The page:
MAS is proud to announce that Michael Kimmelman, architecture critic of The New York Times, has been named the winner of the 2014 Brendan Gill Prize. [...]
The jury singled out Kimmelman’s exceptional coverage of the challenges posed by an overstressed Penn Station, challenging New Yorkers and their regional neighbors to no longer settle for anything less than planning and design excellence that befits the busiest transportation hub in North America. — The Municipal Art Society of New York
Thankfully, the vagina stadium controversy appears to have faded from the news cycle already. [...]
It all also reminded me of how architecture is so routinely pilloried, and with such imaginative comparisons, delicious takedowns, and clever labels. The nicknames come from comedians and critics, rivals and urban legend. [...]
Mockery, of course, is nothing new. It’s just been on a steady incline throughout the 20th century. — theatlanticcities.com
In this post I’d like to take you through the reasoning for why I chose to publish my thesis online, and what this might tell us about the future direction of architectural discourse. — Daniel Davis
The best approach, it seems to me, is to say that the genre of “social practice” art raises questions that it cannot by itself answer. But it would be missing an opportunity not to join the debate, even if the goal is to take it in a completely different direction. — isreview.org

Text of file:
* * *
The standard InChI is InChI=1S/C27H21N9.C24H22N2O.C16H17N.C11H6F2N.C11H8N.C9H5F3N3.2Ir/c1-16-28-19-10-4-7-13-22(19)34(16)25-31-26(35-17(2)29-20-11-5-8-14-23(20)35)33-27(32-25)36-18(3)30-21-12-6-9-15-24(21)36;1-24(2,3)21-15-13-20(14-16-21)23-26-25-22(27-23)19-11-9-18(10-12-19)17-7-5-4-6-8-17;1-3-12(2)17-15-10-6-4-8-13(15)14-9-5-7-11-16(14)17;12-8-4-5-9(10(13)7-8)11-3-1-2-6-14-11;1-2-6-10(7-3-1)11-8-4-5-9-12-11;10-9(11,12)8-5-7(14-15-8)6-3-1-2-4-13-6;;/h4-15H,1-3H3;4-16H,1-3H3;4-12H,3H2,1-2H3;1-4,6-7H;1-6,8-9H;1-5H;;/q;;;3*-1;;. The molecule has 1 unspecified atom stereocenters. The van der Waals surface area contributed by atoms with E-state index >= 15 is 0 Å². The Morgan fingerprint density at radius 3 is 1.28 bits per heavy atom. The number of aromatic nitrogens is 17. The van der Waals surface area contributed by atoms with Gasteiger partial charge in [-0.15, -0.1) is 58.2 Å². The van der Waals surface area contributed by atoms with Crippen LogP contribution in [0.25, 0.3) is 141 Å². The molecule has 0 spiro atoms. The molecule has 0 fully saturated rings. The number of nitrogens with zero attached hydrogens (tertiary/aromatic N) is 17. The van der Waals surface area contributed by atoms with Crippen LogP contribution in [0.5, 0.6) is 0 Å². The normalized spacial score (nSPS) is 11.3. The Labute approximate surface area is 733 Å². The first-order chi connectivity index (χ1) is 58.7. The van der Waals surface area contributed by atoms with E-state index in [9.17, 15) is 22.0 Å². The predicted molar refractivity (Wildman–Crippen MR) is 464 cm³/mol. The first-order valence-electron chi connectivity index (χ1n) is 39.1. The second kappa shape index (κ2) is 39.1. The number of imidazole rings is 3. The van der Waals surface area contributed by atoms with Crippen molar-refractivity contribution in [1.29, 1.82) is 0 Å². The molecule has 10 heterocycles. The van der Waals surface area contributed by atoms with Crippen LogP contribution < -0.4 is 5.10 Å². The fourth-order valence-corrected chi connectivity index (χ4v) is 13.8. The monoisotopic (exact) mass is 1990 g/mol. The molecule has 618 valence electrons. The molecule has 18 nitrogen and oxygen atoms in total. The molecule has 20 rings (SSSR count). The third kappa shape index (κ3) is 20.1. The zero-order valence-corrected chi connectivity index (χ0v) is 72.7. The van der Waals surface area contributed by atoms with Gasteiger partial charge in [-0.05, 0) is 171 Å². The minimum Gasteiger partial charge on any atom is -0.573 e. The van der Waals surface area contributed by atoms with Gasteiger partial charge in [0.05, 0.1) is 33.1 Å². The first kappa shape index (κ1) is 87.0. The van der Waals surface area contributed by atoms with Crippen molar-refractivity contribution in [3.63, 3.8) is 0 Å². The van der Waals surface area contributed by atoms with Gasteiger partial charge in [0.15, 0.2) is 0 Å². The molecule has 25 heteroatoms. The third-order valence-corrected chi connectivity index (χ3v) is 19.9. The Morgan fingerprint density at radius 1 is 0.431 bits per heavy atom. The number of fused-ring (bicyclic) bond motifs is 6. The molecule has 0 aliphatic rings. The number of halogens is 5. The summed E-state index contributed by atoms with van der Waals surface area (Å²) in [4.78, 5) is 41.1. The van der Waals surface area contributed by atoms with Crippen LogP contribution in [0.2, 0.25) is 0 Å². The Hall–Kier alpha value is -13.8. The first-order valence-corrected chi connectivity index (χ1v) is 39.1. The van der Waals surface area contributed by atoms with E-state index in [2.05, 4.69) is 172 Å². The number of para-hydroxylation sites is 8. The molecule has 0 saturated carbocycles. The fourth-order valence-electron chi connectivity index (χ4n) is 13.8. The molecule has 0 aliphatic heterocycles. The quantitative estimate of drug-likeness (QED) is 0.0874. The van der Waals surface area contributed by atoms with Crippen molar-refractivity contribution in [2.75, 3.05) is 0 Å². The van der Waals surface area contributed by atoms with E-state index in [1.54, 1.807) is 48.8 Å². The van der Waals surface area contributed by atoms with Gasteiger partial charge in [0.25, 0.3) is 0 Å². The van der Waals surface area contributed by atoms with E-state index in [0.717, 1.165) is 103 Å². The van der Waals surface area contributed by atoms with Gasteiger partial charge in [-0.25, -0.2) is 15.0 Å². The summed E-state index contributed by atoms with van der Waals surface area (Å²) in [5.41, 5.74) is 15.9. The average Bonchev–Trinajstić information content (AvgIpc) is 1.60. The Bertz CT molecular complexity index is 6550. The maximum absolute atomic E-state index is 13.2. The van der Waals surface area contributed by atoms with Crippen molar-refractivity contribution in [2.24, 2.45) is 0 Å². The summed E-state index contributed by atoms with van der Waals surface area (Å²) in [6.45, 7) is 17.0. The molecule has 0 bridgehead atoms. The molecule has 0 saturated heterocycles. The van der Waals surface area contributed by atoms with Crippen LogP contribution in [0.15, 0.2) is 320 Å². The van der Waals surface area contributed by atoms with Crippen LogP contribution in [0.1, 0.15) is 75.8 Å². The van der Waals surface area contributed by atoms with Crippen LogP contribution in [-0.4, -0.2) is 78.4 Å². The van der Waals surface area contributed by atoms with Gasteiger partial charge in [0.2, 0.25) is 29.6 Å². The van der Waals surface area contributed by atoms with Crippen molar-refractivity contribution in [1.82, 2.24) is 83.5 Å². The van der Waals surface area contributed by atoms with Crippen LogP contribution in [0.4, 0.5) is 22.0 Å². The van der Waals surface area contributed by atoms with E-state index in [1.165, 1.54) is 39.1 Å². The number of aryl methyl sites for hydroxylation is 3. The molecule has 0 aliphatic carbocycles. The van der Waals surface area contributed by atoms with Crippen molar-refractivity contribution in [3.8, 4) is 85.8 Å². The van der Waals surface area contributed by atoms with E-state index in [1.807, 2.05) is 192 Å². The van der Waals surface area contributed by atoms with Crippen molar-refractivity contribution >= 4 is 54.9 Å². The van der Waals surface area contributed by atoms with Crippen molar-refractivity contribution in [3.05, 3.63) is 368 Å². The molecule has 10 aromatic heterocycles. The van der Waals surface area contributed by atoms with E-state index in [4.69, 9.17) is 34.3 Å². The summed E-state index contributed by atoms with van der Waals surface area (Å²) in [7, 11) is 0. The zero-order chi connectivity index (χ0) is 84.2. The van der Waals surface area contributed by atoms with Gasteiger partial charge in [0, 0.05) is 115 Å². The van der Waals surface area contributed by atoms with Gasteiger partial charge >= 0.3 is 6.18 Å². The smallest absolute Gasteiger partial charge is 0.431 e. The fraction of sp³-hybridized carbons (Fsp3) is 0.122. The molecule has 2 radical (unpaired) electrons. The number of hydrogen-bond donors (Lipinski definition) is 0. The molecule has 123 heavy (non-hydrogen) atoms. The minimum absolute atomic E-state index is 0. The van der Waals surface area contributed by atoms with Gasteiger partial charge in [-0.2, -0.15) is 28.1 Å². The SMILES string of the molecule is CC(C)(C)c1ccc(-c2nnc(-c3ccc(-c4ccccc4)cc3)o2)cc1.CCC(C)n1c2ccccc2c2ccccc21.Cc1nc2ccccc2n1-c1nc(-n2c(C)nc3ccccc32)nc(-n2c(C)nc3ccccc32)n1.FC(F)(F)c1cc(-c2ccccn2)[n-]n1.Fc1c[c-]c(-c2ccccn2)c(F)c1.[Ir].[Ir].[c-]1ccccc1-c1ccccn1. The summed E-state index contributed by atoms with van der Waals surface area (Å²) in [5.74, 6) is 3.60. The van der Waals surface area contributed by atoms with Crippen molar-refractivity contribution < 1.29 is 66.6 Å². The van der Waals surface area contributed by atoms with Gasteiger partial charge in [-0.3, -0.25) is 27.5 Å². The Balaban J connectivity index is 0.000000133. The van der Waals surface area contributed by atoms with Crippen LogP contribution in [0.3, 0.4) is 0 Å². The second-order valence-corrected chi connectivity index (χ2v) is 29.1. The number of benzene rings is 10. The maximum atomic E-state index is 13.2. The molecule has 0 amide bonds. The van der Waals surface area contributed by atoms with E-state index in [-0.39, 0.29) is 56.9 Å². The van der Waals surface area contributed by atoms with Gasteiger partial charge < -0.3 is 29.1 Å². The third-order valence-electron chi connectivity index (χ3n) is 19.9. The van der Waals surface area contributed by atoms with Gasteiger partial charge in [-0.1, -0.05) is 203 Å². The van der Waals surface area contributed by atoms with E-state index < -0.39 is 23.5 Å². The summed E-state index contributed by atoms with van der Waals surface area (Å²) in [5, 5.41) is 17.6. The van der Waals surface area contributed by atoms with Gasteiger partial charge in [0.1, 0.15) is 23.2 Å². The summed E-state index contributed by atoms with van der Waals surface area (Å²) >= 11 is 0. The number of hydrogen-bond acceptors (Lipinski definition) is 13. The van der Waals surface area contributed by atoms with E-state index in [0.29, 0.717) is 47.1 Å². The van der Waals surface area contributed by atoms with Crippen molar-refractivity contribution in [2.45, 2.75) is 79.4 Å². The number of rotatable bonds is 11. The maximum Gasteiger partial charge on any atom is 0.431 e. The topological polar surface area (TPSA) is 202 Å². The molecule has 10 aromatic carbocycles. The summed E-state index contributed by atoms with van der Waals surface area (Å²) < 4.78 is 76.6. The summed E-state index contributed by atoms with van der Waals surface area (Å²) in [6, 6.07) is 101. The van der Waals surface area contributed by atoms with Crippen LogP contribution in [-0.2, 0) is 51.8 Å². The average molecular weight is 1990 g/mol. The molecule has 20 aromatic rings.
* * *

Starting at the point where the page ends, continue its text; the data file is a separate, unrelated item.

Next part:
In the latest Showcase feature Archinect highlighted, the Louisiana State Museum and Sports Hall of Fame by Trahan Architects. The building which opened this past June, is located in the oldest settlement in the Louisiana Purchase on the banks of the Cane River Lake. The project...
The Beijing Cultural Heritage Protection Center (CHP) is a philanthropic body, dedicated to preserving local culture. It recently wrote to RIBA after the architectural body awarded Zaha Hadid Architects' Galaxy Soho complex a 2013 International Award for architectural excellence, chastising RIBA's choice of winner. — phaidon.com
News Benjamin Paulker interviewed Frank Gehry for Foreign Policy regarding his first project in the Arab World. sameolddoctor was amused "It is funny that Gehry thinks of himself as a humanitarian" but pvbeeber wondered "Not sure why everyone is giving him such a hard time. ...
How can we let geriatrics design the future? There is a creeping conservatism in old age, Rogers and Piano’s Pompidou was genuinely revolutionary, but that was in 1977, ever since then they've been riffing off the same ideas, with decreasing vitality...They are past retirement age and yet they march on, pulling out the same ideas over and over again, while the planet fawns obsequiously at their feet. — Vice
As part of Vice Future Week, Eddie Blake pens a critique of the current geriatric state of architecture. He believes that we must move beyond the tired designs of the past and embrace a new emerging architecture. The future of architecture is more co-operative, varied, often temporary and...
Bustler.net posted a list of the 2012 Recipients of the AIA Small Project Awards. Reacting to the Saint Nicholas Antiochian Orthodox Christian Church; Springdale, AR by Marlon Blackwell Architect Orhan Ayyüce posted an image of Fire Station No. 4, Columbus, Indiana, 1967, by Venturi and Rauch asking "Do you think so too? As a student FS 4 was a big deal for me and still is."